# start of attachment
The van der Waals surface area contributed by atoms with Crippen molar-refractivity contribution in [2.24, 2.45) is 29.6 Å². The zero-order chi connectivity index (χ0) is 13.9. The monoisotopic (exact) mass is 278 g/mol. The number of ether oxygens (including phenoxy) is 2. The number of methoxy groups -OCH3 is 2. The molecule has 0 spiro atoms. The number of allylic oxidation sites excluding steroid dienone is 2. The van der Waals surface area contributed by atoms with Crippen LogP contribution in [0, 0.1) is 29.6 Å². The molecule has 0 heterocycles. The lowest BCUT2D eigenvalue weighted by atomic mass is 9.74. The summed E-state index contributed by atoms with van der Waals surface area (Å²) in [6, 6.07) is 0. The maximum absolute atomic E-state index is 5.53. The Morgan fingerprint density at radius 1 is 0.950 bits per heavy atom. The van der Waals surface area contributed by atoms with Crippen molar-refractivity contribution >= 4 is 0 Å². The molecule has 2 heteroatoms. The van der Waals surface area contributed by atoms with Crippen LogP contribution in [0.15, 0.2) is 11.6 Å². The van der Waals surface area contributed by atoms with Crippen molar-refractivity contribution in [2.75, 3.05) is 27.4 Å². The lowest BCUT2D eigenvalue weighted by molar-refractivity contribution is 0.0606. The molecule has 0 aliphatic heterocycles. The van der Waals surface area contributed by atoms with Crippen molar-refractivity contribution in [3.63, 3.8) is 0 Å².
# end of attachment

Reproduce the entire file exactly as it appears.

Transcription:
The van der Waals surface area contributed by atoms with Crippen molar-refractivity contribution in [2.24, 2.45) is 29.6 Å². The zero-order chi connectivity index (χ0) is 13.9. The monoisotopic (exact) mass is 278 g/mol. The number of ether oxygens (including phenoxy) is 2. The number of methoxy groups -OCH3 is 2. The molecule has 0 spiro atoms. The number of allylic oxidation sites excluding steroid dienone is 2. The van der Waals surface area contributed by atoms with Crippen LogP contribution in [0, 0.1) is 29.6 Å². The molecule has 0 heterocycles. The lowest BCUT2D eigenvalue weighted by atomic mass is 9.74. The summed E-state index contributed by atoms with van der Waals surface area (Å²) in [6, 6.07) is 0. The maximum absolute atomic E-state index is 5.53. The Morgan fingerprint density at radius 1 is 0.950 bits per heavy atom. The van der Waals surface area contributed by atoms with Crippen molar-refractivity contribution >= 4 is 0 Å². The molecule has 2 heteroatoms. The van der Waals surface area contributed by atoms with Crippen LogP contribution in [0.15, 0.2) is 11.6 Å². The van der Waals surface area contributed by atoms with Crippen molar-refractivity contribution in [2.75, 3.05) is 27.4 Å². The lowest BCUT2D eigenvalue weighted by molar-refractivity contribution is 0.0606. The molecule has 0 aliphatic heterocycles. The van der Waals surface area contributed by atoms with Crippen molar-refractivity contribution in [3.63, 3.8) is 0 Å².